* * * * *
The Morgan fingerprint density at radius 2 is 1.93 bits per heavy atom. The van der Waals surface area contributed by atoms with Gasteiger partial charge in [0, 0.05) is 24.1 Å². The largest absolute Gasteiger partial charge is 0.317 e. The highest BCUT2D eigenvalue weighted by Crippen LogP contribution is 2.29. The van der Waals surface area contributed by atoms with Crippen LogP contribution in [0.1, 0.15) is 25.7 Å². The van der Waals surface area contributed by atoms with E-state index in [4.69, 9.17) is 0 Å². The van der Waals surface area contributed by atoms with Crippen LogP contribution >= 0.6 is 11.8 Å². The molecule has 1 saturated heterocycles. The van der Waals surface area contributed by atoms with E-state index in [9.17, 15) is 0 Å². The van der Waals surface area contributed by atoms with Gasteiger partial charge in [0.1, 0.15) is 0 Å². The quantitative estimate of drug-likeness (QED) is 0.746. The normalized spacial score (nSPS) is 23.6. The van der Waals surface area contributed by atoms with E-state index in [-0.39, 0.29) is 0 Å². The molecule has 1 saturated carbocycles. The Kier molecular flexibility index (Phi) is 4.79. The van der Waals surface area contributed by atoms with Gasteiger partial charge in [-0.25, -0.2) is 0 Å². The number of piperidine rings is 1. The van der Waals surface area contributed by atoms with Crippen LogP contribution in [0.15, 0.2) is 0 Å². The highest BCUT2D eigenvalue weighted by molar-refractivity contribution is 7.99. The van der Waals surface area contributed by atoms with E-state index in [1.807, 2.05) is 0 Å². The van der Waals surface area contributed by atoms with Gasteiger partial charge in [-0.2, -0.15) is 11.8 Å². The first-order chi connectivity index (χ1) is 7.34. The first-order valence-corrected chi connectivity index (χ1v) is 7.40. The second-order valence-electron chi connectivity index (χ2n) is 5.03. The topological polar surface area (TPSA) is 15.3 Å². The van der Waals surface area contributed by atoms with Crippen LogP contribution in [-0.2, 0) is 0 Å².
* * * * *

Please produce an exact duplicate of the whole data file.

The Morgan fingerprint density at radius 2 is 1.93 bits per heavy atom. The van der Waals surface area contributed by atoms with Gasteiger partial charge in [0, 0.05) is 24.1 Å². The largest absolute Gasteiger partial charge is 0.317 e. The highest BCUT2D eigenvalue weighted by Crippen LogP contribution is 2.29. The van der Waals surface area contributed by atoms with Crippen LogP contribution in [0.1, 0.15) is 25.7 Å². The van der Waals surface area contributed by atoms with E-state index in [4.69, 9.17) is 0 Å². The van der Waals surface area contributed by atoms with Crippen LogP contribution >= 0.6 is 11.8 Å². The molecule has 1 saturated heterocycles. The van der Waals surface area contributed by atoms with E-state index in [9.17, 15) is 0 Å². The van der Waals surface area contributed by atoms with Gasteiger partial charge in [0.1, 0.15) is 0 Å². The quantitative estimate of drug-likeness (QED) is 0.746. The normalized spacial score (nSPS) is 23.6. The van der Waals surface area contributed by atoms with E-state index in [-0.39, 0.29) is 0 Å². The molecule has 1 saturated carbocycles. The Kier molecular flexibility index (Phi) is 4.79. The van der Waals surface area contributed by atoms with Gasteiger partial charge in [-0.25, -0.2) is 0 Å². The number of piperidine rings is 1. The van der Waals surface area contributed by atoms with Crippen LogP contribution in [0.15, 0.2) is 0 Å². The highest BCUT2D eigenvalue weighted by molar-refractivity contribution is 7.99. The van der Waals surface area contributed by atoms with E-state index in [1.807, 2.05) is 0 Å². The van der Waals surface area contributed by atoms with Gasteiger partial charge in [-0.2, -0.15) is 11.8 Å². The first-order chi connectivity index (χ1) is 7.34. The first-order valence-corrected chi connectivity index (χ1v) is 7.40. The second-order valence-electron chi connectivity index (χ2n) is 5.03. The topological polar surface area (TPSA) is 15.3 Å². The van der Waals surface area contributed by atoms with Crippen LogP contribution in [-0.2, 0) is 0 Å².